Soapbox

July 28, 2013 11:39 pm

MBA career centres are behind the times

New technology has made the old job-search paradigm of ‘selling yourself’ obsolete

It is time for business school career centres to adjust to the new reality of Millennials, or Generation Y.

To illustrate why, consider the difference between buying and installing technology today versus 20 years ago. Manuals from decades ago were often large and indecipherable. Ultimately, trial-and-error proved to be more efficient than reviewing the manuals, positively reinforcing the “figure it out yourself” behaviour for an entire generation. Millennials, however, have grown up with access to effective instructions for everything. A how-to video or quick-start guide has always been just a click away. For them, looking up instructions is a matter of efficiency.

Business school career centres should take note and evolve along with their audience and the times by making their own teaching more short-and-sweet, step-by-step and directive. The current practice of offering MBAs tips rather than instructions is an outdated and harmful approach.

It’s understandable that Millennial MBAs are frustrated by the career education offerings of their business schools. Imperfect but functional “quick-start” solutions to the job search are ignored in favour of a more academic approach. MBAs are taught exhaustive lists of job-search tips, but expected to curate these tips themselves into a customised plan of attack for the job search.

That is the wrong approach. Given unlimited time, MBAs could curate such a plan of attack, but career centres are far better qualified and resourced to translate those tips into a usable format. However, most resist doing so and remain wedded to non-committal information-sharing rather than solution-building.

I believe career centres have a moral obligation to change. While the job-search process has been transformed quickly and dramatically, career centres have not kept up. Sure, they have added tips for using online services such as LinkedIn, Indeed.com, Facebook, and Twitter, but they have not realised that these very technologies have made the old job-search paradigm of “selling yourself” obsolete.

On a daily basis, individuals are bombarded by sales messages emanating from televisions, billboards, computer screens and mobile phones, not to mention friends and family. Consequently, the average person has little appetite for a jobs pitch from a stranger, regardless of how snappy their approach is. The job search today is no longer about “standing out in a crowd” of applicants, but about securing advocacy before a job is even posted.

Technology (via online job postings, specifically) has made the job search so efficient it has broken the system entirely. Applying for jobs used to take time, effort and money. Today, online job postings mean that hundreds of applicants (qualified or not) can now overwhelm a job posting overnight.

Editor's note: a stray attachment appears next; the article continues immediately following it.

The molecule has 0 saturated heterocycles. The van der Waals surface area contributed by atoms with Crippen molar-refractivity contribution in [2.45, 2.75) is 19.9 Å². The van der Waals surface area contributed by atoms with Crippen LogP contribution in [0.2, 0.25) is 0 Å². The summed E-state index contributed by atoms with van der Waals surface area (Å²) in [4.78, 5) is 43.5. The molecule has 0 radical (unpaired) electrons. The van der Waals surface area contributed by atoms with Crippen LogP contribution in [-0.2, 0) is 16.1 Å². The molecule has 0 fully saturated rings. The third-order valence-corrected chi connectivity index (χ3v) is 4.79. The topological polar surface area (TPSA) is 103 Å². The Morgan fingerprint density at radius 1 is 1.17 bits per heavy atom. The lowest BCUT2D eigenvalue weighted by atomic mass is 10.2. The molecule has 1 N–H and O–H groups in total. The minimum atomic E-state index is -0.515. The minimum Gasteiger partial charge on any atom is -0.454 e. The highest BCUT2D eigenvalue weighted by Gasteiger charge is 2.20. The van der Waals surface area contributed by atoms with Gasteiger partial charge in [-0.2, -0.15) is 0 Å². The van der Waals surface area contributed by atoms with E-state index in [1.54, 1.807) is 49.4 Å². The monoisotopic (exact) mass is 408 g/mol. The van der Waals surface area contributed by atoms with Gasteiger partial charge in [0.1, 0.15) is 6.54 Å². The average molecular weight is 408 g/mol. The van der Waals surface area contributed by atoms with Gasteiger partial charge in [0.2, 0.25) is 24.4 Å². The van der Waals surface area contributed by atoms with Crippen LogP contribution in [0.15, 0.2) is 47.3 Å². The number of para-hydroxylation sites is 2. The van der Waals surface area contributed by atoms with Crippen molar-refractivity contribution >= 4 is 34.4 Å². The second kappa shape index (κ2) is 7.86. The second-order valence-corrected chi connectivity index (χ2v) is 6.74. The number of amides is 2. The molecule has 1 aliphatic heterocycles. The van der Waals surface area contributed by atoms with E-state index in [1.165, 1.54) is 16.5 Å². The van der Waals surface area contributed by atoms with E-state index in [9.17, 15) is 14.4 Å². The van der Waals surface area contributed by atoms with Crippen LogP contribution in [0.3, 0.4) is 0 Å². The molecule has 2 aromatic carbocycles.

Hiring managers do not want hundreds of CVs, however. They want to get back to work hitting sales targets as quickly as possible, so they are incentivised to find a “good enough” candidate quickly, not a perfect candidate slowly. Therefore, they will turn to internal referrals whenever possible, narrowing the candidate pool only to a pre-endorsed handful, increasing their speed and reducing their own decision anxiety in the process.

The challenge posed by the modern job search is to acquire those internal referrals as efficiently and effectively as possible. Networking is one way of acquiring these internal referrals. Although it is not a fast process, it does steadily improve a student’s chances over time, which applying to online job postings does not. Networking is a challenging endeavour for most. It features ambiguous constraints, conflicting information and unpredictable personalities – in other words, it is a near-perfect proxy for an MBA-level job. How well a jobseeker builds efficacy at that task is directly proportional to their likely success in the workplace.

Career centres are not responsible for removing all ambiguity from the job search for MBAs but they are responsible for teaching networking effectively. Admittedly, there is no consensus for how to do this, but tip-sharing has proved ineffective for those who are not charismatic. Without a viable process with which to tackle networking, less charismatic (as well as more desperate) job-seekers will retreat to the ineffective online posting status quo. Career centres know this to be true so, ethically, they must innovate in response.

Career centres have a duty to prepare job-seeking MBAs not just for their in-school job search, but for all subsequent career searches as well. Technology is critical but it should be curated conscientiously. “More” and “new” online references should only be introduced if they offer a clear advantage over existing resources. “Right tech” should be emphasised over “high tech” whenever possible to minimise learning time. Most importantly, career professionals should incorporate a first-person approach as frequently as possible – “What exactly would I do if I were in my student’s shoes?”

Therein lies the path forward for career services, towards solutions and away from non-committal tips. One career coach’s job-search solution may not work for everyone, but it will help job-seekers gain traction by giving them a credible sample solution. If this does not work for the job-seekers, it will at least inspire (or incite) them to create their own superior one.

The writer is author of ‘The 2-Hour Job Search’ and a Career Management Center director at Duke University’s Fuqua School of Business.

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